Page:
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Pancreas Cancer

Not a pro but have known this was posted 07/31/2006 09:23 pm by ClaudiaR
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First of all, there is something hormonal the body secretes, tumor necrosis factor, that gives the illusion of fullness. There is another hormone called cacetchin that makes you lose your appetite. Both of these hormones are secreted with pancreatic cancer. Ascites also pushes on the abdomen making this worse. Then there is the fact the patient's stomach does remain full and doesn't empty easily. To stimulate appetite, there is marinol (a legalized form of marijuana) for cancer patients. That might help. The most important thing is to keep him hydrated. People don't need to eat much, but people with PC need to keep hydrated and getting dehydrated is one of the awful side effects of this cancer. Anyhow, eating in front of him might help (not urging him to eat but eating things you think he might like). Bland breakfast food seems to be tolerated well. Things that are acidic such as sherbet or a bland pasta with a lemon and butter sauce. People with PC can get repulsed and overwhelmed (and depressed) by the sight of too much food on a plate so use a small plate and give no more than you would to a finicky toddler. My mother's taste buds changed. She suddenly liked Campbell's chicken noodle soup. She liked oatmeal cookies with no spices. She liked waffles and oatmeal and prunes. Experiment, but remember to insist on drinking a myriad of fluids (people get so sick of water as many patients have told us here), but try not to be the food police and try not to push food: I'm saying that because I went through a stage with my mom where I was constantly urging food on her and I look back and realize it worked best when I simply ate the foods my mom tolerated in front of her and let her say, 'Honey, I'd like some of that.' Good luck. Some people have had success with Prosure but my mom was extremely sensitive to taste and my best success was making sherbet drinks for her with ice in the blender. Claudia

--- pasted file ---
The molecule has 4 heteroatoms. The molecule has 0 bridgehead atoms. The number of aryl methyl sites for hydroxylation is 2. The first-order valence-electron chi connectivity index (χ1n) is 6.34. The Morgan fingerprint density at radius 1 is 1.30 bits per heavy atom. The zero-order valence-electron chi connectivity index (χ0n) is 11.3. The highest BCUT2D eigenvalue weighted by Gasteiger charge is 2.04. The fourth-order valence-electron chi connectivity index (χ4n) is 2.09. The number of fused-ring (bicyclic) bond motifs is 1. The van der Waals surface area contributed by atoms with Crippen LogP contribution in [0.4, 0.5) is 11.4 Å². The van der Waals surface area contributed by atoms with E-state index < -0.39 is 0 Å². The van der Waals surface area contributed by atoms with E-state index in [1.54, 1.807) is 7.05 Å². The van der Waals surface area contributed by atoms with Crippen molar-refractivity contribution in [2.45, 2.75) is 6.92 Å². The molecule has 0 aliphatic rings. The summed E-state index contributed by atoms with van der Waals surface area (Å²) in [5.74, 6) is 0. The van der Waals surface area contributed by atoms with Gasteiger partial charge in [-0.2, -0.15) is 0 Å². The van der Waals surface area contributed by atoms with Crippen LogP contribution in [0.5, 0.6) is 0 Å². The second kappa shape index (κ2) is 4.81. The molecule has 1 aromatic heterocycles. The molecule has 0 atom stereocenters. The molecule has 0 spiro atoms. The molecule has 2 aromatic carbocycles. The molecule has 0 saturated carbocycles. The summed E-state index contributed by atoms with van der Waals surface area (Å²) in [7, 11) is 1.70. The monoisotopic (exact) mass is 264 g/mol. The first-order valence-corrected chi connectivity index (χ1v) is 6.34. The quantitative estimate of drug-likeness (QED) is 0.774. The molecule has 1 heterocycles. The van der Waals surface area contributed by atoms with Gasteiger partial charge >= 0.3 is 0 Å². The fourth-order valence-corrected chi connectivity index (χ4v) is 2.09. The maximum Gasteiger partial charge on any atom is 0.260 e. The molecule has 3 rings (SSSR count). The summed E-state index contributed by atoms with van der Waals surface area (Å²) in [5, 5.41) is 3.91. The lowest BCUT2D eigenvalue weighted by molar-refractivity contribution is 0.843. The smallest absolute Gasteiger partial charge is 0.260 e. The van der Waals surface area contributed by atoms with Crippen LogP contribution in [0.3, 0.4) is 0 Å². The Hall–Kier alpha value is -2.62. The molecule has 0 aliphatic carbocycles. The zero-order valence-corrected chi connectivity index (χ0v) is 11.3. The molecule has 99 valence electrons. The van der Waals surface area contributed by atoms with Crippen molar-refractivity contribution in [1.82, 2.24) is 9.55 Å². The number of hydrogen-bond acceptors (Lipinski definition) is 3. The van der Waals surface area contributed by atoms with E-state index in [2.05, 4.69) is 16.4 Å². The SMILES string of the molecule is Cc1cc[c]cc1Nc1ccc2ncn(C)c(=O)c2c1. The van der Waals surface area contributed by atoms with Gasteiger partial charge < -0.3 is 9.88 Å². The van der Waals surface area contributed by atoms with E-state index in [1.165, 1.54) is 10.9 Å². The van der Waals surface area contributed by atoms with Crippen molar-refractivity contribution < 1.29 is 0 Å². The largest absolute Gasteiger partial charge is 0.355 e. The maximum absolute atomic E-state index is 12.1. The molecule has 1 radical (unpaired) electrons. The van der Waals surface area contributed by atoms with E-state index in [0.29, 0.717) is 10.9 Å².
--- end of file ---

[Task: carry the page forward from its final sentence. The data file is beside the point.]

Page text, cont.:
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*DISCLAIMER: This page is an unmoderated forum, and the opinions expressed herein do not necessarily reflect the viewpoint of The Johns Hopkins Medical Institutions. Patients are advised to consult their personal physicians before making any medical decisions.
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